Thursday, May 23, 2019

Bells, barns and basket-weavers

March 5, 2019 by  
Filed under Fen Tiger

A family wedding sees Fen Tiger turn his thoughts to farm diversification.

My daughter is tying the knot shortly, which means I must put my hand in my pocket. It’s important to get these things right – and I like to spend money wisely – so I have been doing my homework although the big day remains a little way off.

On a recent surveillance operation, I was taken to a converted barn that used to be the old dairy. It got me thinking about alternative incomes and how farms are more and more dependant on diversified enterprises to turn a profit.

Statistics show only around 27% of couples now choose to get married in church. This converted barn with its rustic feel and exposed beams created a unique atmosphere with the potential to provide an evening reception as well.

Tidy profit

The clean and well-maintained farm yard was fenced off from the main working yard. And the owners were taking regular bookings. At £8,000 a time, I expect it makes a tidy profit too. Although I did detect mixed views from the farming family who ran it.

This wedding barn venue was run by the younger generation – the daughter of the family who enjoyed the challenge it brought. But her parents seemed less enthusiastic about hosting weddings. I guess the wind of change is blowing but is sometimes unwelcome.

Not keen on weddings? How about starting your own brewery? The number of craft beers and microbreweries is increasing dramatically. So too has the UK hop area as we chase our new-found taste for beer. Competition is fierce but for some it is a tasty number.

Got any areas of forgotten woodland? Michael Gove might want to clamp down on wood burners but biomass systems and multifuel burners are increasing in popularity. And it is sensible to make use of lower value forestry products.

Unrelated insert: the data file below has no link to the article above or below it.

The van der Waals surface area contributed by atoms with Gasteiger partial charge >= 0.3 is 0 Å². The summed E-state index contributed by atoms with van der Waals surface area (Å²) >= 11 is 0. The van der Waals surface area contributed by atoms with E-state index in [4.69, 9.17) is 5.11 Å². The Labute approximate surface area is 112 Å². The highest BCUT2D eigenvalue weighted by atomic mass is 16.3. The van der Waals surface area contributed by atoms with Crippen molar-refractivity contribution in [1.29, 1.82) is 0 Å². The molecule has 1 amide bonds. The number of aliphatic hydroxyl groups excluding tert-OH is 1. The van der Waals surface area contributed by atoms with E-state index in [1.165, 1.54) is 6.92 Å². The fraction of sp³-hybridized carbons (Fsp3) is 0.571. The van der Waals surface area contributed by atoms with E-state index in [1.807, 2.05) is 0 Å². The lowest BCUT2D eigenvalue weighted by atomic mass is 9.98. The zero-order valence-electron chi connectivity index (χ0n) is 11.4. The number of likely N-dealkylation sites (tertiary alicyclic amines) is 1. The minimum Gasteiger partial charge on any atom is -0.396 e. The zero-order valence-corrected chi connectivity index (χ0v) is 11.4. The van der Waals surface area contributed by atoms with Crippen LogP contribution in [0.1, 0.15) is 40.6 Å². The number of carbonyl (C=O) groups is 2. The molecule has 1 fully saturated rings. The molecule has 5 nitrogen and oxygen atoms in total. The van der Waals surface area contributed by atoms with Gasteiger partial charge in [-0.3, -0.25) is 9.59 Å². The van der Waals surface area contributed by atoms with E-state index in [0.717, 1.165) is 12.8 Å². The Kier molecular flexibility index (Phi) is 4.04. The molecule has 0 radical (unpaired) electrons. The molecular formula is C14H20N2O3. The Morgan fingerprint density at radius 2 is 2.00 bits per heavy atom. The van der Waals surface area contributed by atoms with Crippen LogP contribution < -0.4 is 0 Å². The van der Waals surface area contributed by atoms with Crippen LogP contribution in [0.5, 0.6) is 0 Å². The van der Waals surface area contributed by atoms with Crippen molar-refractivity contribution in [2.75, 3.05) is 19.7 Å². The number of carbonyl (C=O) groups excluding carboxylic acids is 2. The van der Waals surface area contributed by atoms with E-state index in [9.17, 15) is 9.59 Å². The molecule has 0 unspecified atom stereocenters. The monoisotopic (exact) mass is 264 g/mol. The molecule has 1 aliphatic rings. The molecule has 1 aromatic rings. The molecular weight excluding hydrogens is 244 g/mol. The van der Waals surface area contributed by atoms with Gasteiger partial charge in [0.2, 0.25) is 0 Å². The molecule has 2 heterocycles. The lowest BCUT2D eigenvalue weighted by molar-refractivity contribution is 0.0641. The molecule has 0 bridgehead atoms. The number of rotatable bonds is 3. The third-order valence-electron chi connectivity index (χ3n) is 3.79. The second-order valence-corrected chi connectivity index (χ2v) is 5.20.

Government grants are available for many start-up businesses – helping would-be entrepreneurs along their way to their first million. But even in the absence of such funding, it is still possible to make money.

A growing number of people like to leave their pets well-looked after during holiday periods. The opportunity to create an on-farm kennel or cattery business is an easy option on many farms where existing buildings may not need much adapting.

With extra space always available – and the opportunity to give pets a good exercise – the appeal is there for pet owners too. Livestock farmers already experienced in animal welfare can make easy money – especially from affluent customers.

Some farmers are going further and reviving ancient crafts. Giving townies lessons in traditional rural occupations such as bee-keeping, bodging and basket-weaving is a lucrative business – and especially popular with people who spend all day staring at a computer screen.

It also helps ensure that the old skills survive. In fact, there are endless possibilities – despite hostile planning laws and business rates that need looking at closely. The rateable value can have a major impact on any scheme but with some relief available they can be offset.

Change needed

Farmers aren’t always as reluctant to change as some people think. With profits tumbling, off-farm income is increasingly important. It is just a shame that the grants available do not always reflect the true financial position of individual farms or the investment required.

Several cases spring to mind. Wealthy farmers are able to claim grants for potato and grain storage facilities with the promise of storing other farms’ produce, thereby creating a co-operative. Is it a good idea or just a tick-box exercise to secure easy money?

Having a healthy bank balance shouldn’t mean you automatically secure funding. I believe the smaller, less financially secure family farms should be given first chance. Perhaps a means-testing system should be implemented where tenant-only farmers achieve preferred status.

I also believe that grants should be repaid on a pro-rata basis if the items purchased or built are sold or become redundant – or are used for a different purpose than the grant was applied for. The system as it stands is all too often open to abuse.

As for me, all I want is to farm how I used to. And find a wedding venue that doesn’t require me to remortgage the farm.

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